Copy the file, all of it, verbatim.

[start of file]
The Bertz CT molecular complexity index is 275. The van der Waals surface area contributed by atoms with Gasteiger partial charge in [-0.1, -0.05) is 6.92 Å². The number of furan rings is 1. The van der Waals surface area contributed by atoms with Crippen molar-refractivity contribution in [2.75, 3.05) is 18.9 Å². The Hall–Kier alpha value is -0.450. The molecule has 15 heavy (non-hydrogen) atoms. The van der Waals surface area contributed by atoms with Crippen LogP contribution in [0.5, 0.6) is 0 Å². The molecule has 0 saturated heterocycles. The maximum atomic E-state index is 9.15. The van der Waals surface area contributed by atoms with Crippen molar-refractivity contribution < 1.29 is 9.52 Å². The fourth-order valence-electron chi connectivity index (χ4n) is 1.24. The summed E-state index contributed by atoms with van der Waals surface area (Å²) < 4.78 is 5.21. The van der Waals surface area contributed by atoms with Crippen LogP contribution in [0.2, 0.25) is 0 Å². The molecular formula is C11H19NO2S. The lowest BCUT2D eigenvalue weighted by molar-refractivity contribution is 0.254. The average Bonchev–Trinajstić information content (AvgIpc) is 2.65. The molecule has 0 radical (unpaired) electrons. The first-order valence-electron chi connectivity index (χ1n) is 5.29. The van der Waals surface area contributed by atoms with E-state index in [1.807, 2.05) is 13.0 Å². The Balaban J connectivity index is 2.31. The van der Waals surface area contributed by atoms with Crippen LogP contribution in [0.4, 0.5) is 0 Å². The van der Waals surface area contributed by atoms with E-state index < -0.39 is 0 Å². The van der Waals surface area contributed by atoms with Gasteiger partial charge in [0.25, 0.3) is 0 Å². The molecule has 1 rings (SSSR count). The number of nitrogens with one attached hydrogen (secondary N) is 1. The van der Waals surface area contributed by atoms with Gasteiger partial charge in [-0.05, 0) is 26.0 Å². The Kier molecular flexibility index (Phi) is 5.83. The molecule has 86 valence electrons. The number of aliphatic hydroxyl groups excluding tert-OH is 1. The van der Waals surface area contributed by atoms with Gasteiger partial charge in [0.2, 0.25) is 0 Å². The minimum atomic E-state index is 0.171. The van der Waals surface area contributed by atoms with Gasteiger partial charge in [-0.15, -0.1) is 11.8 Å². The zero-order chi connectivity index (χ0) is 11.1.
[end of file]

The Bertz CT molecular complexity index is 275. The van der Waals surface area contributed by atoms with Gasteiger partial charge in [-0.1, -0.05) is 6.92 Å². The number of furan rings is 1. The van der Waals surface area contributed by atoms with Crippen molar-refractivity contribution in [2.75, 3.05) is 18.9 Å². The Hall–Kier alpha value is -0.450. The molecule has 15 heavy (non-hydrogen) atoms. The van der Waals surface area contributed by atoms with Crippen LogP contribution in [0.5, 0.6) is 0 Å². The molecule has 0 saturated heterocycles. The maximum atomic E-state index is 9.15. The van der Waals surface area contributed by atoms with Crippen molar-refractivity contribution < 1.29 is 9.52 Å². The fourth-order valence-electron chi connectivity index (χ4n) is 1.24. The summed E-state index contributed by atoms with van der Waals surface area (Å²) < 4.78 is 5.21. The van der Waals surface area contributed by atoms with Crippen LogP contribution in [0.2, 0.25) is 0 Å². The molecular formula is C11H19NO2S. The lowest BCUT2D eigenvalue weighted by molar-refractivity contribution is 0.254. The average Bonchev–Trinajstić information content (AvgIpc) is 2.65. The molecule has 0 radical (unpaired) electrons. The first-order valence-electron chi connectivity index (χ1n) is 5.29. The van der Waals surface area contributed by atoms with E-state index in [1.807, 2.05) is 13.0 Å². The Balaban J connectivity index is 2.31. The van der Waals surface area contributed by atoms with Crippen LogP contribution in [0.4, 0.5) is 0 Å². The van der Waals surface area contributed by atoms with E-state index < -0.39 is 0 Å². The van der Waals surface area contributed by atoms with Gasteiger partial charge in [0.25, 0.3) is 0 Å². The molecule has 1 rings (SSSR count). The number of nitrogens with one attached hydrogen (secondary N) is 1. The van der Waals surface area contributed by atoms with Gasteiger partial charge in [-0.05, 0) is 26.0 Å². The Kier molecular flexibility index (Phi) is 5.83. The molecule has 86 valence electrons. The number of aliphatic hydroxyl groups excluding tert-OH is 1. The van der Waals surface area contributed by atoms with Gasteiger partial charge in [0.2, 0.25) is 0 Å². The minimum atomic E-state index is 0.171. The van der Waals surface area contributed by atoms with Gasteiger partial charge in [-0.15, -0.1) is 11.8 Å². The zero-order chi connectivity index (χ0) is 11.1.